UUK launches fresh consultation on USS dispute

Universities UK (UUK) has launched a fresh consultation amongst employers on whether they should cover increases to Universities Superannuation Scheme (USS) pension contributions.

The consultation follows University and College Union's (UCU) confirmation for further strike action, and "action short of a strike" earlier this month.

A spokesperson for UUK said: “With a number of USS employers now facing probable strike action, we have written to the 340 employers we represent asking whether UUK should continue to hold the line on 21.1 per cent contribution for employers or make a new offer to UCU.

"If there is employer support for a new offer, acceptance of any offer by UCU would require the immediate suspension of strike action at all institutions in relation to the USS dispute.”

Responding to the consultation, UCU general secretary, Jo Grady, said: “The threat of action has already led to the possibility of progress in our USS dispute.

“The ball is in the employers' court; they are being given an opportunity to resolve the USS dispute now, before any more action has to happen”.

However, in a statement published today Grady stated: "It is incredibly frustrating that UCU members are being forced to walk out again to secure fair pay, conditions and pensions. This unprecedented level of action shows just how angry staff are at their universities' refusal to negotiate properly with us.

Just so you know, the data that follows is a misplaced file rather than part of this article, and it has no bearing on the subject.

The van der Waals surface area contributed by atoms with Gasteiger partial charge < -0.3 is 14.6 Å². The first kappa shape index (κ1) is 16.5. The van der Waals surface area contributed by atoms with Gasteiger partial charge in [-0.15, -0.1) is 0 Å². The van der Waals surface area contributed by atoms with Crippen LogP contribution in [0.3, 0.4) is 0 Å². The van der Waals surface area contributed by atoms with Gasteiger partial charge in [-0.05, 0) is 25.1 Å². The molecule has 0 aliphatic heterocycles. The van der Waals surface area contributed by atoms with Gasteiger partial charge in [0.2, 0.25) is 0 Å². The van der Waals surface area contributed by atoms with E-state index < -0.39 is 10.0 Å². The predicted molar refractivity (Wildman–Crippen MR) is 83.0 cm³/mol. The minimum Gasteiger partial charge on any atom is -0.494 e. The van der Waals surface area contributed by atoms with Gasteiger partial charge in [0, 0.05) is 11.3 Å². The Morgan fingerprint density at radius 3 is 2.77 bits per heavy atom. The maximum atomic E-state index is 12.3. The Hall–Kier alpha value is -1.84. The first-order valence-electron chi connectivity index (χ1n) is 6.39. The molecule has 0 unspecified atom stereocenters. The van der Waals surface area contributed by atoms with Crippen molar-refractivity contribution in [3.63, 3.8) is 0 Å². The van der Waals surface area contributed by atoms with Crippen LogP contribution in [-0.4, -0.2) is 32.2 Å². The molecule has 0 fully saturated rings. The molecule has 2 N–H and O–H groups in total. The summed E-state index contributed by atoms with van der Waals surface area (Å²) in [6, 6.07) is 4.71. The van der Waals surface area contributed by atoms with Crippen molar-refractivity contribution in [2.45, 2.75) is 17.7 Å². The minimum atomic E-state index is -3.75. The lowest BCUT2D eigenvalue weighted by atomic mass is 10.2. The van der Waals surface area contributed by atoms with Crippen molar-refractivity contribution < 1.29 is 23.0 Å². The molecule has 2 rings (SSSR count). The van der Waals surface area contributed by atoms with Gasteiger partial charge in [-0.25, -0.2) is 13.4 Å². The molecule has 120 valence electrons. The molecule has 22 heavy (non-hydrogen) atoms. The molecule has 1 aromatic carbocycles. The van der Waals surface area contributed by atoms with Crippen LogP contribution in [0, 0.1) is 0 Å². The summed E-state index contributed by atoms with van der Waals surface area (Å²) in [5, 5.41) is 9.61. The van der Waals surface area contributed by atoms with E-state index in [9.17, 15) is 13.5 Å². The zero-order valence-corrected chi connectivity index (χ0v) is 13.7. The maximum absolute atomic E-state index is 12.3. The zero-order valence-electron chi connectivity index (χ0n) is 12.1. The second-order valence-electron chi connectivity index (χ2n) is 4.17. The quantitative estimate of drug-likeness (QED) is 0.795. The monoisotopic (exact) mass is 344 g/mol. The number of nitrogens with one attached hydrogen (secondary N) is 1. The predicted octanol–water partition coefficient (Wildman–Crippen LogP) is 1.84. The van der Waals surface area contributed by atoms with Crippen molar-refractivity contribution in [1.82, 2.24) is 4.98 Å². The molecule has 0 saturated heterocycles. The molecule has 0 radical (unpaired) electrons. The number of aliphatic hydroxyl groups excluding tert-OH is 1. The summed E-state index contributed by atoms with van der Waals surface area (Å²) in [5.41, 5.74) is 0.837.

"If universities want to avoid further disruption then they need to get their representatives back to the negotiating table with serious options to resolve these disputes."

A spokesperson for UUK added: "By law, pension costs had to rise to maintain current benefits. Employers have agreed to cover 65 per cent of these increased costs...together committing £250m more a year. Members have been asked to make a fair contribution too.

"Last August, we proposed lowering member payments by 0.5 per cent of salary, to a contribution rate of 9.1 per cent, which was rejected by UCU’s higher education committee.”

UCU confirmed plans for strike action at 74 universities for 14 days earlier this month, with the first day of action scheduled for this week (20 February).

Tripartite talks between USS, UCU and Universities UK (UUK) have been ongoing since January, with recommendations from the Joint Expert Panel’s second report and issues around the 2020 valuation of the scheme both discussed.

Whilst UCU held strike action for eight days last year, this was only at 60 universities and impacted around one million students, with the latest action expected to affect a further 200,000 students.

Commenting on the increased scale of action, Grady added: "We know from experience that large-scale industrial action is the only thing that causes significant change in our sector. If the action is successful we could see immense short-term and long-term benefits for everyone who works in higher education.

“Don't forget that there is only one party to blame when staff are forced to go on strike like this: the employers.

“Employers have already faced one wave of action but they still have not offered us any financial concessions whatsoever - not a penny. All they have offered is verbal commitments to work together on the issues we are in dispute over.

“Better offers are likely to come if we apply more pressure," she emphasised.

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